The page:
Within its first few lines, this slim collection plunges you deep into a family home populated by people so real you can visualise them. The poems that follow explore feelings of loss, nostalgia and, in some cases, regret. These are odes to family members long gone, and to the echoes of childhoods when an aunt’s chicken broth and noodles served in “bowls rimmed with fading flowers” summons up the smells and sounds of a home the lives only in nostalgia now.
There’s an intimate feel to the whole, akin to overhearing family legends, with countless lines that could be preceded with “Do you remember…?”
A simple storytelling feel gives Patricia Averbach’s poems an unshowy strength – every sentence is thoughtfully placed, with no attempts to dazzle with trickery. And, I think, that’s just how it should be.
Advice passed down glimmers through the pages, homilies you would be wise to heed, from “The great chefs leave the kitchen clean” in Grandma’s Ghost, to a chilling warning about a family pet in Good Girl.
The tales edge out from the family home to take in glimpses of a perilous world where elk “should have tip-toed/ off in their stone shoes, kept their heads down”, and a woman navigates through the clouds of macular degeneration. Frailties and dangers rear up throughout, reminding us that every individual has their bleaker memories; hospital beds to horde around, travesties to try and survive, and that in every family there’s someone who leaves the party early, to live on in reminiscence as “a pretty and permissive god/ Permissive as long as we only do/ what she permits.”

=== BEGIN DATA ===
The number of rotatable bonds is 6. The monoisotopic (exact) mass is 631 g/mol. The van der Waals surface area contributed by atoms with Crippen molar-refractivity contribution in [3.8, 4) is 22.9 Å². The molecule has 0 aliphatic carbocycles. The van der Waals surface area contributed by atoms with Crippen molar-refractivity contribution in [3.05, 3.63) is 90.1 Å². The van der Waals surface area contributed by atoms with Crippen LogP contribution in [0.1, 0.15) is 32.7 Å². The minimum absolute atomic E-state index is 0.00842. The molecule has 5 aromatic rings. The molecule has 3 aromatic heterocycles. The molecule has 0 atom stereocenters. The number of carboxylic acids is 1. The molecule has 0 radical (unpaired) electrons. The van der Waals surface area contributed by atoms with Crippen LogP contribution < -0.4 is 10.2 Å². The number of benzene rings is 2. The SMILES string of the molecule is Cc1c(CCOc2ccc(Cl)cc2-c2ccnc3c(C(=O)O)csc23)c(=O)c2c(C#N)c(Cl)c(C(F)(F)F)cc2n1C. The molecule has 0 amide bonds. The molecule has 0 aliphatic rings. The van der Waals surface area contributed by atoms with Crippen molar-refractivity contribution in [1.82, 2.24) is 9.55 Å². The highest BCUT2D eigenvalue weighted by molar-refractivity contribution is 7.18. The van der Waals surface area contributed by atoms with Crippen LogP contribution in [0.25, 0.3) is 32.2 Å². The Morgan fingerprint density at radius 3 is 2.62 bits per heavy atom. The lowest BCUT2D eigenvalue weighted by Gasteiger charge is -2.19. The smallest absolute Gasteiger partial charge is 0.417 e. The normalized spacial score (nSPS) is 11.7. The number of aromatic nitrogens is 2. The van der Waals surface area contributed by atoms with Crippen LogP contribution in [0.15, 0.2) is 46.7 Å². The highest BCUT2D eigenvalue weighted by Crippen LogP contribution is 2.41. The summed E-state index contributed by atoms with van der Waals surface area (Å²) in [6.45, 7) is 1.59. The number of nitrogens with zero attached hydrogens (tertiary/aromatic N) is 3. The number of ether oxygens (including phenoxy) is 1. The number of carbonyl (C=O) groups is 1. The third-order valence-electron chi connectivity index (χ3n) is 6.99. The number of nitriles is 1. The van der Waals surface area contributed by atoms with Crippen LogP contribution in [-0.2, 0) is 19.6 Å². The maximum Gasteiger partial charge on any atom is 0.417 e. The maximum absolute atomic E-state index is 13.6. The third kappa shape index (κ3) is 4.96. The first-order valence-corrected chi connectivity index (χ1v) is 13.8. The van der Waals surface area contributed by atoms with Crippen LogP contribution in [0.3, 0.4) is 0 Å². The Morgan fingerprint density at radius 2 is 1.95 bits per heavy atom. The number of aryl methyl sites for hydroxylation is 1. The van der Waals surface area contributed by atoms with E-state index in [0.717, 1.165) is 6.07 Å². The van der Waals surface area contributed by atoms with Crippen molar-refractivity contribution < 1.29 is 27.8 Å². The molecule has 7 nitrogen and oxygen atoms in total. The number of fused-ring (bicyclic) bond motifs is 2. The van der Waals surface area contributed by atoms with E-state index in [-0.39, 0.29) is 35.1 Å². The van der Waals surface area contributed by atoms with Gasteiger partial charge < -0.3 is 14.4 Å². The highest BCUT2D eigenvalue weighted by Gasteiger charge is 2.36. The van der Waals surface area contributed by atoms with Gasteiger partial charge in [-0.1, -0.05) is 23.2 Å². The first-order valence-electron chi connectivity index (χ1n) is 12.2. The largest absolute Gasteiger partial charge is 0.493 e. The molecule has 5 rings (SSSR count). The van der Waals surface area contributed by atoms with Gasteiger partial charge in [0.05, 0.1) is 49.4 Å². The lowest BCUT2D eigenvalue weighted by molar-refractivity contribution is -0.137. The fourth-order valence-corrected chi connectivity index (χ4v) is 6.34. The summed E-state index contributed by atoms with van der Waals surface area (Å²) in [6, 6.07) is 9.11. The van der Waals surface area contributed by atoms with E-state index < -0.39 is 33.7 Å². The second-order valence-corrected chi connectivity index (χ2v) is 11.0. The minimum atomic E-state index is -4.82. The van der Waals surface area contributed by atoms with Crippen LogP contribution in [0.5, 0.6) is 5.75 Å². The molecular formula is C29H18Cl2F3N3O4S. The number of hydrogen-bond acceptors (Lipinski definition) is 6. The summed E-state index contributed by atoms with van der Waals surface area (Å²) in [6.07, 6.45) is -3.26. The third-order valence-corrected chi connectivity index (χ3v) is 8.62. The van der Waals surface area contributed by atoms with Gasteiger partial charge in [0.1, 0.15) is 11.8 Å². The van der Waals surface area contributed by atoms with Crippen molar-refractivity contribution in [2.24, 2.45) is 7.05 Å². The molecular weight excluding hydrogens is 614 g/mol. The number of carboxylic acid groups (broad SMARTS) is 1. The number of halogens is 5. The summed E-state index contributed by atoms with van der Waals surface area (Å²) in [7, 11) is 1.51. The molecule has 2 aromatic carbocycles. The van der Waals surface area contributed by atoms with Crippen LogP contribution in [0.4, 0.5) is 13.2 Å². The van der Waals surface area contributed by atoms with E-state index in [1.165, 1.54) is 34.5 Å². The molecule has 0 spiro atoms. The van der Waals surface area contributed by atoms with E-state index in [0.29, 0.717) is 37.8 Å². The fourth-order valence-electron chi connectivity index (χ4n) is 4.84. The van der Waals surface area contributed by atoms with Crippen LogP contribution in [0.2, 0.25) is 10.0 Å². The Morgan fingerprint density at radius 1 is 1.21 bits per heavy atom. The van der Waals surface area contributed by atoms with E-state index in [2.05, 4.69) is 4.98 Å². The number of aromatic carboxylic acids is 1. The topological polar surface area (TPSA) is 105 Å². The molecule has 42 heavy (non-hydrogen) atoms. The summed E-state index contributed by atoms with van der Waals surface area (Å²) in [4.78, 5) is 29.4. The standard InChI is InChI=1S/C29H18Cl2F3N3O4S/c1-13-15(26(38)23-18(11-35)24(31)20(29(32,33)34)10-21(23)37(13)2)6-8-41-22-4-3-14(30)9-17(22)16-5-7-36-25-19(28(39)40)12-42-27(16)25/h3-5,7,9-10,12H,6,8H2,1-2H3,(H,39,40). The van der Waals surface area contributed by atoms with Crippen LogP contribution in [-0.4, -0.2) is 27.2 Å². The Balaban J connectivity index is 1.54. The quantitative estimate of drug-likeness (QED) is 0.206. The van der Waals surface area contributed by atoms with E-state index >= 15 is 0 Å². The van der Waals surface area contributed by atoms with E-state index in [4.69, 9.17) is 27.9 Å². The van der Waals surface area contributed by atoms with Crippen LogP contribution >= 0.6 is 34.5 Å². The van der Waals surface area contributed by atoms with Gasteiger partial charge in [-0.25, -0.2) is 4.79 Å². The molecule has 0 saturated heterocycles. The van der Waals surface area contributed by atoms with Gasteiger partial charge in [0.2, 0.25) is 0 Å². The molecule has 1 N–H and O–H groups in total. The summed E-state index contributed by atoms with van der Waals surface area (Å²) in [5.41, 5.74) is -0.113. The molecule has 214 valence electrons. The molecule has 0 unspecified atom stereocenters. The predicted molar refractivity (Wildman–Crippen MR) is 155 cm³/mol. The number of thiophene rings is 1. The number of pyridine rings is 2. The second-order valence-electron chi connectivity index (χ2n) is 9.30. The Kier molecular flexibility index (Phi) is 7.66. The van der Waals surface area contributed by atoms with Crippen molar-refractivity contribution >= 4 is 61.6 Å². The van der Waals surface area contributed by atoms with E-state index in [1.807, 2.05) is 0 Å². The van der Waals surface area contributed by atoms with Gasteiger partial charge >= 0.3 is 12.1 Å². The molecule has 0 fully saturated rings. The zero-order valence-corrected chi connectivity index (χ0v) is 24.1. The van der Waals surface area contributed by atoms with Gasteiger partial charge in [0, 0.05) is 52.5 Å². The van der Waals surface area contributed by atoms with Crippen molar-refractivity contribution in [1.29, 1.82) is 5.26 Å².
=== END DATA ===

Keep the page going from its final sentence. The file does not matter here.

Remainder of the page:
In one of my favourites, My Father’s Dream, Averbach branches out further, evoking an unsettling vision rich with meaning and putting surrealism to excellent use.
Here and there, words sit in verses that would be stronger without them, but the sentiments that ring through the collection are clear and sound, and worth lingering over, before you go home and call the closest available parent, aunt, uncle or sibling.
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